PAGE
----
Books to the Sky

the classics

Posted on: August 27, 2008

Gawker contemplates why kids read still read Catcher in the Rye. The question comes from an article in Good Magazine arguing that the novel is no longer relevant, edgy, or shocking.

I read it in high school. I don’t actually remember it that well; either it didn’t leave a lasting impression, or my budding feminist self was already growing tired of disaffected young male protagonists. What about you?

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2 Responses to "the classics"

I was never forced to read this one! I feel vaguely like I should, but I’m in no hurry.

I was reading an article recently by a high school English teacher who was contemplating the idea that it is English teachers who are killing the love of classic literature in their students. He used Catcher in the Rye as an example – and said that when he taught it in his high school Junior English class, it caught fire with the students. The boys related to Holden Caulfield, the girls could relate to how much they detested boys like Holden Caulfield, and love it or hate it, there was always a lot of interested discussion in it. But now, it’s standard to read Catcher at younger and younger ages, because the reading level of the book is such that, subject material aside, it can be read by a 7th or 8th grader. And he found that it just doesn’t resonate with the younger audience because they aren’t ready to share those life experiences yet, but teachers keep pushing it younger because of the reading level. Ditto with other classics.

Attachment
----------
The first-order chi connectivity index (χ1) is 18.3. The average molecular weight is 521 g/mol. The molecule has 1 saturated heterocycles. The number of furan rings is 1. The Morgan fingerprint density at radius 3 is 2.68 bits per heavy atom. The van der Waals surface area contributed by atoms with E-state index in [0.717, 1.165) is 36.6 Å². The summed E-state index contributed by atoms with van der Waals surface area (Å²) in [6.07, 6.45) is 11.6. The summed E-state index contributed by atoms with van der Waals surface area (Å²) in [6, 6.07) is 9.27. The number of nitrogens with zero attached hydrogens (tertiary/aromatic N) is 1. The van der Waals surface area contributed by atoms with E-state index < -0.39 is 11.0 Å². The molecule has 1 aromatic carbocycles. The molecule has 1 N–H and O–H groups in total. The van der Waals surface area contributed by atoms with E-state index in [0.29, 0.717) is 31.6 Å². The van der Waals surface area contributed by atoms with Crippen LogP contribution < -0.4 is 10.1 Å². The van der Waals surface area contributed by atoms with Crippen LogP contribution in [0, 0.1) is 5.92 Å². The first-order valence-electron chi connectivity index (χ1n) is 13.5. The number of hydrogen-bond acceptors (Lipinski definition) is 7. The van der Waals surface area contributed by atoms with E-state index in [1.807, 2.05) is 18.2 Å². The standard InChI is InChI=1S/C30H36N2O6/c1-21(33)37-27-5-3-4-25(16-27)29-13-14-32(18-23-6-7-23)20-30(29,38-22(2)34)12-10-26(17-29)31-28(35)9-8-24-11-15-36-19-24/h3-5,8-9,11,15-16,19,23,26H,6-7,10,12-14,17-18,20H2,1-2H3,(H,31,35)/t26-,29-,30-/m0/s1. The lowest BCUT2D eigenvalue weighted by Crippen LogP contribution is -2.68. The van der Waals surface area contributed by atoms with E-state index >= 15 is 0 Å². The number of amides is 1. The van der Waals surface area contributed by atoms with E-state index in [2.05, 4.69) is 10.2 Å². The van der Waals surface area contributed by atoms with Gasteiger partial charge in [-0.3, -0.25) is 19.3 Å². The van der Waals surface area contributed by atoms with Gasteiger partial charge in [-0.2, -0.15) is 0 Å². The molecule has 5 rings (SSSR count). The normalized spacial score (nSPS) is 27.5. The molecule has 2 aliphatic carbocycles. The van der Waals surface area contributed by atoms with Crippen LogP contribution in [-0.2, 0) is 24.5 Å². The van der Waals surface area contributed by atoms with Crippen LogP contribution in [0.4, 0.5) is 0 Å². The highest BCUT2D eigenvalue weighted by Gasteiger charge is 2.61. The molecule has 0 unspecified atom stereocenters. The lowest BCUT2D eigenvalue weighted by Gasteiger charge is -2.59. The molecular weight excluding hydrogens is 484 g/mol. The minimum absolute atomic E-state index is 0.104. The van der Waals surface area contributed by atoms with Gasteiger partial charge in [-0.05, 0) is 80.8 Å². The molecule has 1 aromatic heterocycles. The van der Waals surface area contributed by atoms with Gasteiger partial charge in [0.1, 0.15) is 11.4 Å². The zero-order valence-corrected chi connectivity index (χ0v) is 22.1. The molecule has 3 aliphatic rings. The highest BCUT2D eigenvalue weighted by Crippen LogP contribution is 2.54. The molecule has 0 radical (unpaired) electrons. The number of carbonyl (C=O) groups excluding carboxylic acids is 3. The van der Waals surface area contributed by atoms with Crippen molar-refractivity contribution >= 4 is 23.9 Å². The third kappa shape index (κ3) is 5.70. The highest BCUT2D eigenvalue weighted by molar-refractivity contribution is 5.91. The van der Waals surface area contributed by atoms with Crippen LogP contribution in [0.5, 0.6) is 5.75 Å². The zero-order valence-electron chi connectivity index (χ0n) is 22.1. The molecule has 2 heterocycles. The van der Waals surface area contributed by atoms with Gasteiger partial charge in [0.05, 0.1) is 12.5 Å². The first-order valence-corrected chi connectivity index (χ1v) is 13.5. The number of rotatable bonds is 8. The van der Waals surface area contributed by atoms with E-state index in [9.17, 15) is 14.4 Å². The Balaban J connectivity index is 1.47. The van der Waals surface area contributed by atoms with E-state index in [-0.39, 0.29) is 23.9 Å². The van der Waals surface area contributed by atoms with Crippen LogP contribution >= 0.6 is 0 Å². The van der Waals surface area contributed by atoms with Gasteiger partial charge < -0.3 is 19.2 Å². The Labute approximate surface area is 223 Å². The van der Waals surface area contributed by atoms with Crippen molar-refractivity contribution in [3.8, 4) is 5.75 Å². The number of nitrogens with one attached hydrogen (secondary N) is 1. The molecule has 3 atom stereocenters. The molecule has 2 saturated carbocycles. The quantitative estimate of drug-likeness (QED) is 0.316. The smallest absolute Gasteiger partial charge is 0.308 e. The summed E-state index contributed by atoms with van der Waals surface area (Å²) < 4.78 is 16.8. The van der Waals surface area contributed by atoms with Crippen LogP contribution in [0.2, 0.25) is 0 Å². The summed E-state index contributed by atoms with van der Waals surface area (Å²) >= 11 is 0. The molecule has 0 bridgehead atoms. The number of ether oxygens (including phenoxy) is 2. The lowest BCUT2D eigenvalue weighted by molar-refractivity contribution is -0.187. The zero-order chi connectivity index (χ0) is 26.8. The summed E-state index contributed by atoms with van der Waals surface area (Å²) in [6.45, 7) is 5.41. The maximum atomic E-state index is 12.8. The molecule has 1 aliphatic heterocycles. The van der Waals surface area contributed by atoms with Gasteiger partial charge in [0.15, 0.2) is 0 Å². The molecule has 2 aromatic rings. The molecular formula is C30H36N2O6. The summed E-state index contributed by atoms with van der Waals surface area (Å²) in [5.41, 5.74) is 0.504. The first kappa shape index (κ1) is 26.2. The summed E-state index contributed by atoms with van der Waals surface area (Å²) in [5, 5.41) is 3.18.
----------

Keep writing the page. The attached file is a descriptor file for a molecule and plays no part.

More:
I read it as a high school freshman, and I liked it well enough, but I can’t say that it was one of the books that shaped my adolescence.

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Books to the ceiling,
Books to the sky,
My pile of books is a mile high.
How I love them! How I need them!
I'll have a long beard by the time I read them.
--Arnold Lobel

From the moment I picked up your book until I laid it down, I was convulsed with laughter. Some day I intend reading it.
--Groucho Marx

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